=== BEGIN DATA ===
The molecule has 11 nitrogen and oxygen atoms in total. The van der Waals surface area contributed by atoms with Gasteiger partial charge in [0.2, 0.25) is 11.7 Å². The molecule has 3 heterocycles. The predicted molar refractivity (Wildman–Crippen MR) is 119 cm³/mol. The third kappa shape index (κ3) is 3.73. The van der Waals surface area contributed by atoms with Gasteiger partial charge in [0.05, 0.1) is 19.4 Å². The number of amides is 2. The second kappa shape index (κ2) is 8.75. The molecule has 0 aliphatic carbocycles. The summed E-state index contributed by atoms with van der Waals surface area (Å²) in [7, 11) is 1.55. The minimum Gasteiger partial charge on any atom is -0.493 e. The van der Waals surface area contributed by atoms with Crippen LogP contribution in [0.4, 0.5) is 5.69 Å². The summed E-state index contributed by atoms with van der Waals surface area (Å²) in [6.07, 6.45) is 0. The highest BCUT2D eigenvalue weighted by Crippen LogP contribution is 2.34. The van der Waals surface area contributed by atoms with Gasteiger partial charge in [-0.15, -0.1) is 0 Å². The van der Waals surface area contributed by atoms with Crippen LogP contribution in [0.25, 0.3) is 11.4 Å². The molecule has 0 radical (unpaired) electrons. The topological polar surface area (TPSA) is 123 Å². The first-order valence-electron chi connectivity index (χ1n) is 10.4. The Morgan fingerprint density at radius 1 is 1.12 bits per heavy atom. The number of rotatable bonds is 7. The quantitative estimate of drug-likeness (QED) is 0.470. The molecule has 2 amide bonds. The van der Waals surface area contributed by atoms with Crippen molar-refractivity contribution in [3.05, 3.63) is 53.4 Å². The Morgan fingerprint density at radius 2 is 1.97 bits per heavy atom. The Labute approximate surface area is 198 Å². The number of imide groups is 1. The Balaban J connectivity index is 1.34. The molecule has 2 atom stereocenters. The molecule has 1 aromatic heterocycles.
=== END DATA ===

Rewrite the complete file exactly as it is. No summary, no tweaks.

The molecule has 11 nitrogen and oxygen atoms in total. The van der Waals surface area contributed by atoms with Gasteiger partial charge in [0.2, 0.25) is 11.7 Å². The molecule has 3 heterocycles. The predicted molar refractivity (Wildman–Crippen MR) is 119 cm³/mol. The third kappa shape index (κ3) is 3.73. The van der Waals surface area contributed by atoms with Gasteiger partial charge in [0.05, 0.1) is 19.4 Å². The number of amides is 2. The second kappa shape index (κ2) is 8.75. The molecule has 0 aliphatic carbocycles. The summed E-state index contributed by atoms with van der Waals surface area (Å²) in [7, 11) is 1.55. The minimum Gasteiger partial charge on any atom is -0.493 e. The van der Waals surface area contributed by atoms with Crippen LogP contribution in [0.4, 0.5) is 5.69 Å². The summed E-state index contributed by atoms with van der Waals surface area (Å²) in [6.07, 6.45) is 0. The highest BCUT2D eigenvalue weighted by Crippen LogP contribution is 2.34. The van der Waals surface area contributed by atoms with Gasteiger partial charge in [-0.15, -0.1) is 0 Å². The van der Waals surface area contributed by atoms with Crippen LogP contribution in [0.25, 0.3) is 11.4 Å². The molecule has 0 radical (unpaired) electrons. The topological polar surface area (TPSA) is 123 Å². The first-order valence-electron chi connectivity index (χ1n) is 10.4. The Morgan fingerprint density at radius 1 is 1.12 bits per heavy atom. The number of rotatable bonds is 7. The quantitative estimate of drug-likeness (QED) is 0.470. The molecule has 2 amide bonds. The van der Waals surface area contributed by atoms with Crippen molar-refractivity contribution in [3.05, 3.63) is 53.4 Å². The Morgan fingerprint density at radius 2 is 1.97 bits per heavy atom. The Labute approximate surface area is 198 Å². The number of imide groups is 1. The Balaban J connectivity index is 1.34. The molecule has 2 atom stereocenters. The molecule has 1 aromatic heterocycles.